It's never hard to spot Dennis "Boog" Highberger in the crowd, even in Lawrence.
There's the lavender car. And the three-wheeled, low-hanging bicycle. And the accordionists who played polka songs as he filed to run for Lawrence City Commission. And the nickname.
Highberger's penchant for living outside the box has earned him a number of fans -- he finished second during the February primary election. But it also has made many in town nervous, especially as they contemplate essays he wrote as a college student in the late 1980s for anarchist magazines.
His critics say he's anticapitalist. Highberger says nothing's further from the truth. But he said his college days revealed an idealism that would serve Lawrence voters well.
"I was an idealistic, young guy and wanted to make the world better," said Highberger, now 43. "Now I'm an idealistic, old guy and want to make the world a better place."
"But," he said, "I'm pragmatic."
Highberger grew up in Garnett. At age 15, he broke his neck diving into a snowbank.
"It seemed to make sense at the time," he said. "In retrospect... ."
He was paralyzed from the neck down for two months, hospitalized at Kansas University Medical Center. His father drove from Garnett to the hospital every day to help Highberger with his therapy.
Highberger recovered the ability to walk but still moves with a substantial limp -- slowly and deliberately. He still marks it as triumph.
"I told them when I went in I was going to walk out," he said. "And I did, with a lot of good luck and hard work by other people."
Highberger came to Lawrence in 1977 as a Kansas University student. He continued his education at the university, off and on, through most of the next decade. He was student body vice president in 1984.
It was during his latter college years that Highberger wrote the essays that have re-emerged in this race. Highberger has touted his capitalist bona fides by noting that his family owns a farm implement dealership in Garnett, and that he sits on the board of the Community Mercantile grocery store.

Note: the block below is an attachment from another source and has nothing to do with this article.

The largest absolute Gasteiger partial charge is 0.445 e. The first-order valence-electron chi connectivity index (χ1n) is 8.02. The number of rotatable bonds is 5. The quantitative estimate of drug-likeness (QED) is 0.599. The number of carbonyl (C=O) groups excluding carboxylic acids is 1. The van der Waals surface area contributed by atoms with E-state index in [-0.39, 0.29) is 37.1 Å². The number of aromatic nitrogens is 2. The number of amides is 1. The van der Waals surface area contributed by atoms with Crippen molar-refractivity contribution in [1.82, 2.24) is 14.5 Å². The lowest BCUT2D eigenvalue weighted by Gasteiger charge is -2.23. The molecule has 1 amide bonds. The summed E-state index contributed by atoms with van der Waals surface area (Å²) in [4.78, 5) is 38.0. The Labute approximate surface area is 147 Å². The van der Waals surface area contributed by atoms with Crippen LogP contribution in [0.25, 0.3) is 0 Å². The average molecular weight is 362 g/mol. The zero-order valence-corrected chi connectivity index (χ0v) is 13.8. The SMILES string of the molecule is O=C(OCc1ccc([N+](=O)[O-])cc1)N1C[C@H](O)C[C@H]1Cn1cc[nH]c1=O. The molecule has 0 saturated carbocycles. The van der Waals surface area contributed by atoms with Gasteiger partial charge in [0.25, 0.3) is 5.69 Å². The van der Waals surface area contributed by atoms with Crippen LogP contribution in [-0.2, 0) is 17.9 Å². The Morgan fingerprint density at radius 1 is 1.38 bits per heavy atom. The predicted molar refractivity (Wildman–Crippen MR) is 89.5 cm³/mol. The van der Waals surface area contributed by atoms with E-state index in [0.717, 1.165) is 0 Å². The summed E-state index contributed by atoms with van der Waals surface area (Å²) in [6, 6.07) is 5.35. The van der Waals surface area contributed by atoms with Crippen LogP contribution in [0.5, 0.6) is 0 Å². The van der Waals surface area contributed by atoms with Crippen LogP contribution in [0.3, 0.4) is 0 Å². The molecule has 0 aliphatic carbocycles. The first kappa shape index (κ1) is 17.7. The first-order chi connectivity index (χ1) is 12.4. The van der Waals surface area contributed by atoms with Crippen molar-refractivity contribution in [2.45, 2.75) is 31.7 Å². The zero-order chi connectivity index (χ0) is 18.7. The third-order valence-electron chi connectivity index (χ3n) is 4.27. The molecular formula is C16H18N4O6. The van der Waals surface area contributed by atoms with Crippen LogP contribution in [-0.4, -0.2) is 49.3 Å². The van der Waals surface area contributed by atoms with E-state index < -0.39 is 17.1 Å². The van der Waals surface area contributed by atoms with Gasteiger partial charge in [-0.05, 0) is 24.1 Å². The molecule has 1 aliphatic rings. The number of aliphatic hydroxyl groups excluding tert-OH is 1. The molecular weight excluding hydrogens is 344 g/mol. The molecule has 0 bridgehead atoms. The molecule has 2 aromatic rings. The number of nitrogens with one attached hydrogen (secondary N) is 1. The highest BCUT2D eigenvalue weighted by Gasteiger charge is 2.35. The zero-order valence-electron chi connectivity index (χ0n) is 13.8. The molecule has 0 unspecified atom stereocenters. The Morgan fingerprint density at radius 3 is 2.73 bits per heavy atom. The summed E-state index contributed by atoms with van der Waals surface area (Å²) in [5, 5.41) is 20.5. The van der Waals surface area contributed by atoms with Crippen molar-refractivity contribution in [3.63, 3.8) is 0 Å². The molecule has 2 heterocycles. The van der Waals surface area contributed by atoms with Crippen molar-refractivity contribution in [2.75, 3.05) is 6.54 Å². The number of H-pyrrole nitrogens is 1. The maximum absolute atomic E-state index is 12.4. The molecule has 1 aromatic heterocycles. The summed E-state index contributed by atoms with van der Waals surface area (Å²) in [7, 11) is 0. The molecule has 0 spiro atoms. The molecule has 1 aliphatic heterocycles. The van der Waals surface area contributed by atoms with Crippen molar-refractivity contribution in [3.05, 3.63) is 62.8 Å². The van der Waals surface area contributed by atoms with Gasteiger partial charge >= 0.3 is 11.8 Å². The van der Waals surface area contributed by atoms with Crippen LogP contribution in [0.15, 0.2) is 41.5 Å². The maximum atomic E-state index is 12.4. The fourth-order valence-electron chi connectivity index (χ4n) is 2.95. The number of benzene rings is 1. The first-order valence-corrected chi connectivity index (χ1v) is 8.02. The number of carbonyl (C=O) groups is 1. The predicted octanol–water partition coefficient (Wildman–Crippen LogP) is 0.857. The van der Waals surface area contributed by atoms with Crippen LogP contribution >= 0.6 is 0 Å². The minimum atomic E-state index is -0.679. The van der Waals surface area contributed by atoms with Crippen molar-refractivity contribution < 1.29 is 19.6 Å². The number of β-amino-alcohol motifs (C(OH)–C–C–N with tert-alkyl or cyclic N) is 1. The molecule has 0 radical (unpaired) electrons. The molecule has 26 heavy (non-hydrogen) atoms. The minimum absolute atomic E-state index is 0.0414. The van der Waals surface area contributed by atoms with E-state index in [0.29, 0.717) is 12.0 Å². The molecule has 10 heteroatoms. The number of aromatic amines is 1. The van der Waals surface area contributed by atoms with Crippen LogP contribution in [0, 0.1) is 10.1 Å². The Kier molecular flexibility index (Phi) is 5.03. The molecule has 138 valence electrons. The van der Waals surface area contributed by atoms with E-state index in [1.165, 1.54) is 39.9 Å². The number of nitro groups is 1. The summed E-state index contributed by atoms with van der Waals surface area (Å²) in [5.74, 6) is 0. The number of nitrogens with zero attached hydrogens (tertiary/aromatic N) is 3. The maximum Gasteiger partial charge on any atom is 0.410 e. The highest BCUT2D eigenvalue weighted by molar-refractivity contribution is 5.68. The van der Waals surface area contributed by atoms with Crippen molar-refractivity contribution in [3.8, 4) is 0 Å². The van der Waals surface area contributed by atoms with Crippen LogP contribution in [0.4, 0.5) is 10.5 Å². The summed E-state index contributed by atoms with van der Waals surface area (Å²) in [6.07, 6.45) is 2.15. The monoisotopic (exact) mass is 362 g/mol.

"I'm not going to deny writing something I wrote, as long as it's accurate," he said. "If they can get any mileage out of it -- well, it hasn't seemed to do them any good so far."
'Losing our uniqueness'
Highberger graduated from KU School of Law in 1992. He started in private practice at the then-Lawrence Indian Center, then took a part-time job at the Kansas Department of Health and Environment.
"It sort of evolved into a real job over the years," he said.
In fact, Highberger's work is also a target of criticism. He commutes to Topeka for his 30-hour-a-week job. Critics said that would make him a less-engaged commissioner in Lawrence.
"I spend 30 hours a week in Topeka. The rest I spend here," he said. "It hasn't stopped me from being very involved in my community.
"I'll make the adjustments I need to. I have some flexibility in my schedule," he said. "Besides, anybody who's working a full-time job has the same considerations."
Highberger said he decided to run because of concerns about the city's planning issues.
"I think we're in danger of losing our uniqueness," he said. "And planning decisions are made without properly considering the impact on neighborhoods."
Highberger counters concerns that his neighborhood-friendliness will stifle economic growth by noting his support for initiatives that also have the backing of other, supposedly more "pro-business" candidates: judicious use of tax abatements; partnering with KU to spin research into business; increasing "historic tourism" opportunities in town and capitalizing on the city's arts community.
"I'm well aware we cannot stop growth in this community," he said. "I know people who want to build a wall around Lawrence, but I say it would have unacceptable consequences."
Highberger does favor closer adherence to Horizon 2020, the city-county long-range plan. He also supports adoption of a living wage ordinance. And he wants to create a task force to help city planners ensure new development in Lawrence is in keeping with the city's character.
"We know what we love about Lawrence," Highberger said. "My question is, why don't we build what we love?"